For the sedan it has the Malibu Hybrid MSRP of 25,550 and MPG of 34 hwy
Chevy also has the Tahoe Hybrid which has an MSRP of 50,455 with an estimated MPG of 22 hwy. For special orders Chevy also offers the Silverado 1500 Hybrid. A nice truck that has an MSRP of $38,020 with MPG rating of 22 mpg hwy.

The Cadillac division created the Escalade Hybrid which does an estimated 20 MPG hwy with an MSRP starting at $73,425.

On the GMC side GM comes in with the Sierra Hybrid and the Yukon Hybrid, where they both produce MPG figures of 22 hwy. The Sierra truck has an MSRP of $38,390 and Yukon an MSRP of $50,920.

The Aura Hybrid and Vue Hybrid are products of Saturn for 2009. The Aura is a sedan which gets a respectable 34 MPG hwy along with an MSRP of $26,325. The Vue is Saturns compact SUV which has an MSRP of $28,160 along with 32 MPG hwy.

Chrysler finally entered the Hybrid market in 2009 with the Chrysler Aspen HEMI Hybrid and the Dodge Durango HEMI Hybrid. The Aspen has an MSRP of $45,270 and an EPA estimate of 20 MPG hwy. The Durango comes in with an MSRP of $45,040 and MPG of 22 hwy.\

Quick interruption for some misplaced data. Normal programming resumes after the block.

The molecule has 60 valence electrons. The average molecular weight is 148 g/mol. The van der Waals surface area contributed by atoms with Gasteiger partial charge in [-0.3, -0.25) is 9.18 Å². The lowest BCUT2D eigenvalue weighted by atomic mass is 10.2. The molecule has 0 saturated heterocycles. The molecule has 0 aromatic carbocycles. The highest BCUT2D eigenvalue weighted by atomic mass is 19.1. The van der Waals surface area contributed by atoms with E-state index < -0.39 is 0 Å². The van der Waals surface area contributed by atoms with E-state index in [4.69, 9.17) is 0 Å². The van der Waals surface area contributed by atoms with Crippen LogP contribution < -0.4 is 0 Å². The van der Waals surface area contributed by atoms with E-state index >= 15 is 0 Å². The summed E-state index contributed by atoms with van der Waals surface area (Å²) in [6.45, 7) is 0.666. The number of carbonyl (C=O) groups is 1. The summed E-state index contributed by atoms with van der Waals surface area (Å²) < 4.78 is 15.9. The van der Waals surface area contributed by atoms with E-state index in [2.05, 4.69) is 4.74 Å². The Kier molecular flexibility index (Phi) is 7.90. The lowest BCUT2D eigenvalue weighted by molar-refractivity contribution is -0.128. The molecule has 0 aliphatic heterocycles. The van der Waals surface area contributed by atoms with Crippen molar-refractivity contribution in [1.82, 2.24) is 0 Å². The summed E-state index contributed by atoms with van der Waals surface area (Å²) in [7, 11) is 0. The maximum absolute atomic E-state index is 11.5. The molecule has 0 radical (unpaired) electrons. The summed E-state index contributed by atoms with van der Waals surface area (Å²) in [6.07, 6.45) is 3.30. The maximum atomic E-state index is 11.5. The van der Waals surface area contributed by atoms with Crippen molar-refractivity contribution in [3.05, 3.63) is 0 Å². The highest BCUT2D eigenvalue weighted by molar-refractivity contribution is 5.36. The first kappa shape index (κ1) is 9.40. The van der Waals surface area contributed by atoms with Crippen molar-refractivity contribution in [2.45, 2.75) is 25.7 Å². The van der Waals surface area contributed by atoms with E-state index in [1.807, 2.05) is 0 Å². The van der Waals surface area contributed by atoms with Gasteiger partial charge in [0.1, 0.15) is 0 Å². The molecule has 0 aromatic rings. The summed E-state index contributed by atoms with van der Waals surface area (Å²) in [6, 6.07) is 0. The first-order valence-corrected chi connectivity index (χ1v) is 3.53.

If my count is correct, that is 14 hybrid vehicles with MPG figures ranging from 20 to 41 city or hwy. This is pretty impressive coming from the Big 3. Of course there are non-hybrid vehicles out there with better MPG figures at a much lower cost. What do you spend your money on?

Wednesday, October 7, 2009

Back to basics of saving gas.

It's been a while since I have posted on this Blog.
I decided to give this site a rest and concentrate on my other blog and web sites.

So how are you doing on saving fuel?
Are you still interested in saving fuel? I sure hope so.
If you are like most people, you do want to save money.
And one place you do have control over how much you spend is in the amount of gas or diesel fuel you use.